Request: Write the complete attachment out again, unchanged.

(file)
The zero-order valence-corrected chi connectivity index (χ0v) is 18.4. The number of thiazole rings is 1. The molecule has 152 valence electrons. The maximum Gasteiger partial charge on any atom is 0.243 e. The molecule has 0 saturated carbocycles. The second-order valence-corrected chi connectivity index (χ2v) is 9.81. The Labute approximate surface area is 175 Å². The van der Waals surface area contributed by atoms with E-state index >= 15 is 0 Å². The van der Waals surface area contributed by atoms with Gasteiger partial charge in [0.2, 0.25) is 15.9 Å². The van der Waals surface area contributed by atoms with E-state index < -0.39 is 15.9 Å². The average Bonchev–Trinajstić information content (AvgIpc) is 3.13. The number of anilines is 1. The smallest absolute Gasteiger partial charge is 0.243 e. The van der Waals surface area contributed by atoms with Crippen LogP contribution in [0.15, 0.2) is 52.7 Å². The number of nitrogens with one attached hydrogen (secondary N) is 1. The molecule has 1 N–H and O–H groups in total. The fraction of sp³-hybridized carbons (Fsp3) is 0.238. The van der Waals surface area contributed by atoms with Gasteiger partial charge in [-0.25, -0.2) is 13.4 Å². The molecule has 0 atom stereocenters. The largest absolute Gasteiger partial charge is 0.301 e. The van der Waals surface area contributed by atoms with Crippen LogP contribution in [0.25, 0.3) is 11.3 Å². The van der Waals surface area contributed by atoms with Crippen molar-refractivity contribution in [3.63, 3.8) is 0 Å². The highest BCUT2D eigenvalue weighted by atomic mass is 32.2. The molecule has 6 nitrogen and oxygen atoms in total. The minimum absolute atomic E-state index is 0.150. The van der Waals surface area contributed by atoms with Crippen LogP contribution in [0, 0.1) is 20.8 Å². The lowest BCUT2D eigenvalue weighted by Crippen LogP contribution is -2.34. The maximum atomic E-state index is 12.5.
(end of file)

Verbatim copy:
The zero-order valence-corrected chi connectivity index (χ0v) is 18.4. The number of thiazole rings is 1. The molecule has 152 valence electrons. The maximum Gasteiger partial charge on any atom is 0.243 e. The molecule has 0 saturated carbocycles. The second-order valence-corrected chi connectivity index (χ2v) is 9.81. The Labute approximate surface area is 175 Å². The van der Waals surface area contributed by atoms with E-state index >= 15 is 0 Å². The van der Waals surface area contributed by atoms with Gasteiger partial charge in [0.2, 0.25) is 15.9 Å². The van der Waals surface area contributed by atoms with E-state index < -0.39 is 15.9 Å². The average Bonchev–Trinajstić information content (AvgIpc) is 3.13. The number of anilines is 1. The smallest absolute Gasteiger partial charge is 0.243 e. The van der Waals surface area contributed by atoms with Crippen LogP contribution in [0.15, 0.2) is 52.7 Å². The number of nitrogens with one attached hydrogen (secondary N) is 1. The molecule has 1 N–H and O–H groups in total. The fraction of sp³-hybridized carbons (Fsp3) is 0.238. The van der Waals surface area contributed by atoms with Gasteiger partial charge in [-0.25, -0.2) is 13.4 Å². The molecule has 0 atom stereocenters. The largest absolute Gasteiger partial charge is 0.301 e. The van der Waals surface area contributed by atoms with Crippen LogP contribution in [0.25, 0.3) is 11.3 Å². The van der Waals surface area contributed by atoms with Crippen molar-refractivity contribution in [3.63, 3.8) is 0 Å². The highest BCUT2D eigenvalue weighted by atomic mass is 32.2. The molecule has 6 nitrogen and oxygen atoms in total. The minimum absolute atomic E-state index is 0.150. The van der Waals surface area contributed by atoms with Crippen LogP contribution in [0, 0.1) is 20.8 Å². The lowest BCUT2D eigenvalue weighted by Crippen LogP contribution is -2.34. The maximum atomic E-state index is 12.5.